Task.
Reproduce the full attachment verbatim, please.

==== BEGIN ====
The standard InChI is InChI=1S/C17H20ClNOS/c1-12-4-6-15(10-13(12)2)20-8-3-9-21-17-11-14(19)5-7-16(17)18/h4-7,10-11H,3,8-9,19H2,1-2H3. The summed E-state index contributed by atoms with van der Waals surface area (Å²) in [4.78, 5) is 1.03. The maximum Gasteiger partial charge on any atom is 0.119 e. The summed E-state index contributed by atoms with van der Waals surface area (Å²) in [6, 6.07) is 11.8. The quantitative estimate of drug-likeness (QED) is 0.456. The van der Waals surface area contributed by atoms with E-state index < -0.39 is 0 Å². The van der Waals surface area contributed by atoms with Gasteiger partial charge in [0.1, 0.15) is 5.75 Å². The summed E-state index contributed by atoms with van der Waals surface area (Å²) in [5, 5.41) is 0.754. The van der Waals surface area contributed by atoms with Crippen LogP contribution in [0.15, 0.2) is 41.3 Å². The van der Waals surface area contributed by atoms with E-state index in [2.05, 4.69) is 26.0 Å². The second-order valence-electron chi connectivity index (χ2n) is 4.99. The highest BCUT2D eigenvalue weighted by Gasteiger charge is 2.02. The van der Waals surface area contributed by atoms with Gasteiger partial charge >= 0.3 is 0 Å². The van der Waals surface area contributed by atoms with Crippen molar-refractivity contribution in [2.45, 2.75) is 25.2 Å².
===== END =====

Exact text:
The standard InChI is InChI=1S/C17H20ClNOS/c1-12-4-6-15(10-13(12)2)20-8-3-9-21-17-11-14(19)5-7-16(17)18/h4-7,10-11H,3,8-9,19H2,1-2H3. The summed E-state index contributed by atoms with van der Waals surface area (Å²) in [4.78, 5) is 1.03. The maximum Gasteiger partial charge on any atom is 0.119 e. The summed E-state index contributed by atoms with van der Waals surface area (Å²) in [6, 6.07) is 11.8. The quantitative estimate of drug-likeness (QED) is 0.456. The van der Waals surface area contributed by atoms with E-state index < -0.39 is 0 Å². The van der Waals surface area contributed by atoms with Gasteiger partial charge in [0.1, 0.15) is 5.75 Å². The summed E-state index contributed by atoms with van der Waals surface area (Å²) in [5, 5.41) is 0.754. The van der Waals surface area contributed by atoms with Crippen LogP contribution in [0.15, 0.2) is 41.3 Å². The van der Waals surface area contributed by atoms with E-state index in [2.05, 4.69) is 26.0 Å². The second-order valence-electron chi connectivity index (χ2n) is 4.99. The highest BCUT2D eigenvalue weighted by Gasteiger charge is 2.02. The van der Waals surface area contributed by atoms with Gasteiger partial charge >= 0.3 is 0 Å². The van der Waals surface area contributed by atoms with Crippen molar-refractivity contribution in [2.45, 2.75) is 25.2 Å².